Every year, after Spring break hits, the atmosphere in school seems to change. Teachers are trying to make sure they have hit all of their standards and checkpoints, students are ready for summer ( since they had a glimpse of a break), and schools are getting ready for the final countdown. It’s usually at this time of year that I re-evaluate my “why”. I ask myself questions like,
Why do you choose the things you do?
Why do you choose to teach everyday?
Every teacher has an individual WHY – a purpose for what they do; and that purpose often changes over time. When I first began teaching, I wanted to help those students who were struggling with learning, and find ways to help them become their best. I was told by people who believed in me that I was good with kids. Now, my purpose is still to find ways to help all children grow as individuals, but now, it has evolved, into how I can empower them to follow their own purpose and their own passions. I teach some of the younger students in our world. I believe its my job to encourage them to follow their passions, and believe they can do anything they put their mind and their heart into. If I start empowering them to ask questions and wonder why, and investigate things they want to know more about, they will have those skills in the future to help them on their quest for learning.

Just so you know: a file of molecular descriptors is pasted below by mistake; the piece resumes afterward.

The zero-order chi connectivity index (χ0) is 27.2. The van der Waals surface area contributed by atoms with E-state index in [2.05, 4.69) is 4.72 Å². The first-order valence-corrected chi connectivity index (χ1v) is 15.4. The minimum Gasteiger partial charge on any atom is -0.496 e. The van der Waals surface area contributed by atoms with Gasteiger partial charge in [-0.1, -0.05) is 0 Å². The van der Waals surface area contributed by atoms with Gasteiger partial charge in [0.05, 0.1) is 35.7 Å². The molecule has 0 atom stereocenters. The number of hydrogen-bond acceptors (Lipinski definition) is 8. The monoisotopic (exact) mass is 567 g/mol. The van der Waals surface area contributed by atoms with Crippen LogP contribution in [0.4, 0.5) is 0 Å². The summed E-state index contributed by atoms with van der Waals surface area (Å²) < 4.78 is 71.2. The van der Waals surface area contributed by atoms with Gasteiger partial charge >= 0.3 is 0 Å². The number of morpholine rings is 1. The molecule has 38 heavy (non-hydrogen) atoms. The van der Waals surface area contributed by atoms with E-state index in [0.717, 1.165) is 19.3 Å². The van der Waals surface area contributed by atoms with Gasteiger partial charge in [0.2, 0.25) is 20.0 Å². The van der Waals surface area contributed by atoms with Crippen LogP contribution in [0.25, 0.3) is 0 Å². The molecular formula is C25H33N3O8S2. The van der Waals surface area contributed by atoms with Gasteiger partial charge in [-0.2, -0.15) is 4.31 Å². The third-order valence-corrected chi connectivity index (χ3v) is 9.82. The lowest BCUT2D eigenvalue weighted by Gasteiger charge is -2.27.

I’ve watched Simon Sinek’s Ted talk about Finding your Why a few times, and it has been a way to help me clarify why I teach, and why I do the things I do. He says, “People don’t buy what you do, they buy why you do it.” We are finding out why we want to become better learners, and sharing things we wonder about, and these curiosities are helping to shape us as learners. So, everyday, in our classroom, we are on a quest to do our best and learn from our mistakes along the way. Some days, it takes us to new places, and other days we reflect on what went well, and what we can improve next time.
Here is the Golden circle – Start with your why, then tell how you will get there, an what you will do.
Start by finding your why.